Todd’s NBA career was brief but fruitful. As a rookie he quickly found a place in Brown’s rotation and became a valuable piece of the only Sixers squad to make it to the Finals since the Moses Malone era, at key moments facing the unenviable task of trying to slow down Shaquille O’Neal at his peak. This earned him a large free agent contract from Jason Kidd’s Nets, who also made it to the Finals the following year (again facing Shaq’s Lakers). After being traded back to the Sixers, though, things took a dark turn when Todd began to notice strange sensations in his feet.
“I was with Philadelphia right before training camp and I was starting to have problems with my feet, numbness and such. I could have sworn that my sock, my NBA sock, had kind of rolled down my ankle and like it was just balled up–like it had just rolled up and stopped right on my arch. That’s what I felt. So I’m thinking, “well I don’t know how that’s happened, it’s never happened in my life.” So I went off to the side and took off my shoe, to roll it back up, and it was in normal position. It hadn’t moved at all.”
This was the beginning of the end of Todd’s basketball career. No conclusive diagnosis was ever reached, but the long and short of it was: unbearable foot pain and an inability to play the game that he loved. The nerve specialists used words like paresthesia and bilateral neuropathy–essentially fancy terms for, “we can’t figure out what is wrong with your feet, nor can we fix it.” He struggled through half a season, but it was over. The heartbreak still sounded raw in his voice:
“It was just devastating and sent me into a pretty severe depression, to just have lost my career, which I loved…when I would just sit on the end of the bench for that year [the 2003-2004 season], I would just look around and be totally depressed and look at 20,000 fans and think that all of their feet were probably fine and working, and why couldn’t I have a pair of their feet? And how I had worked really hard to be where I was and now it was being taken away.”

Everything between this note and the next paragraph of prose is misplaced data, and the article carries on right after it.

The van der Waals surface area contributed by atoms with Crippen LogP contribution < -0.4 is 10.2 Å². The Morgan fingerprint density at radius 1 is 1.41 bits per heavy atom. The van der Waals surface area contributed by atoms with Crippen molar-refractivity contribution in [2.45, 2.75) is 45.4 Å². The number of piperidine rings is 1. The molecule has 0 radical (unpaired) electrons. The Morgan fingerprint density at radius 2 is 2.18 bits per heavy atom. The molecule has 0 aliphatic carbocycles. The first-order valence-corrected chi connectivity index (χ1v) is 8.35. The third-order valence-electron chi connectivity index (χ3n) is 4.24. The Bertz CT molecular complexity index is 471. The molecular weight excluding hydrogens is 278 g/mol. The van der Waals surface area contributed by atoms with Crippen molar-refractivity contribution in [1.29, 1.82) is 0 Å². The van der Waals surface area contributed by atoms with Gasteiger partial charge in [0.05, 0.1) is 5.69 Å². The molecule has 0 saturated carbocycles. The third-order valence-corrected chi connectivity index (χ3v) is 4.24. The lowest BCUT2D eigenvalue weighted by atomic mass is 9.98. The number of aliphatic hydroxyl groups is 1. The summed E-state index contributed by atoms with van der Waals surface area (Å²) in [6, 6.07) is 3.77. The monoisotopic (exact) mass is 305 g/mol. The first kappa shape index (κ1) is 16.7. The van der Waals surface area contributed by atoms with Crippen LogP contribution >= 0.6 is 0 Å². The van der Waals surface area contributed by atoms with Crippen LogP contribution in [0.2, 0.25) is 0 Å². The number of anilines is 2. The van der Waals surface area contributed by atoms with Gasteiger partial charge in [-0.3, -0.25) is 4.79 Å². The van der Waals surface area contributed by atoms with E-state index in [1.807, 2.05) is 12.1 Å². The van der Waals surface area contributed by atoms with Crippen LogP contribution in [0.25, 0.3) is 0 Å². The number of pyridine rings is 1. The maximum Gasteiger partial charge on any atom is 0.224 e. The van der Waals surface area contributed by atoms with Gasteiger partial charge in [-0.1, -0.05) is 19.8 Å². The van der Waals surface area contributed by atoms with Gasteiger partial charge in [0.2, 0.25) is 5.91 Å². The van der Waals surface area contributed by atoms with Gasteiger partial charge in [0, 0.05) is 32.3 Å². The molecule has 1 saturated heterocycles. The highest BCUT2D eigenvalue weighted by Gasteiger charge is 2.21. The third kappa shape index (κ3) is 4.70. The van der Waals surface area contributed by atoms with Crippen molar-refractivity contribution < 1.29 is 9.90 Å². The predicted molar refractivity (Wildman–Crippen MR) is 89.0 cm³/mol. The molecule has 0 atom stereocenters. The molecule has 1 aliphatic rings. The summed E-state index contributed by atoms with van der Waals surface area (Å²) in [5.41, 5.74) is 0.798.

To help ease the transition from basketball participant to bystander, Todd joined the 76ers’ broadcast team as a color commentator and traveled with the squad for another four years. A competitor at heart, though, Todd’s lifelong interest in pinball was gradually growing into an obsession. In every city the 76ers played, Todd knew all of the spots to to find a machine and began seeking out the local pinball collectors and aficionados. Soon his private collection ballooned from a few machines into a world class pinball arcade; last year he hosted one of the world’s premiere pinball tournaments. His skills grew along with his game room: after dabbling in a few tournaments Todd shocked the pinball community in 2011 by winning the Pinball Expo in Chicago, defeating some of the world’s best players on the way to his first world championship trophy. He obviously relished the win but was characteristically low key about his talents: “All those guys would have beaten me nine out of ten times, and it just so happened that tenth time happened a bunch that day. I felt like I got lucky all day.”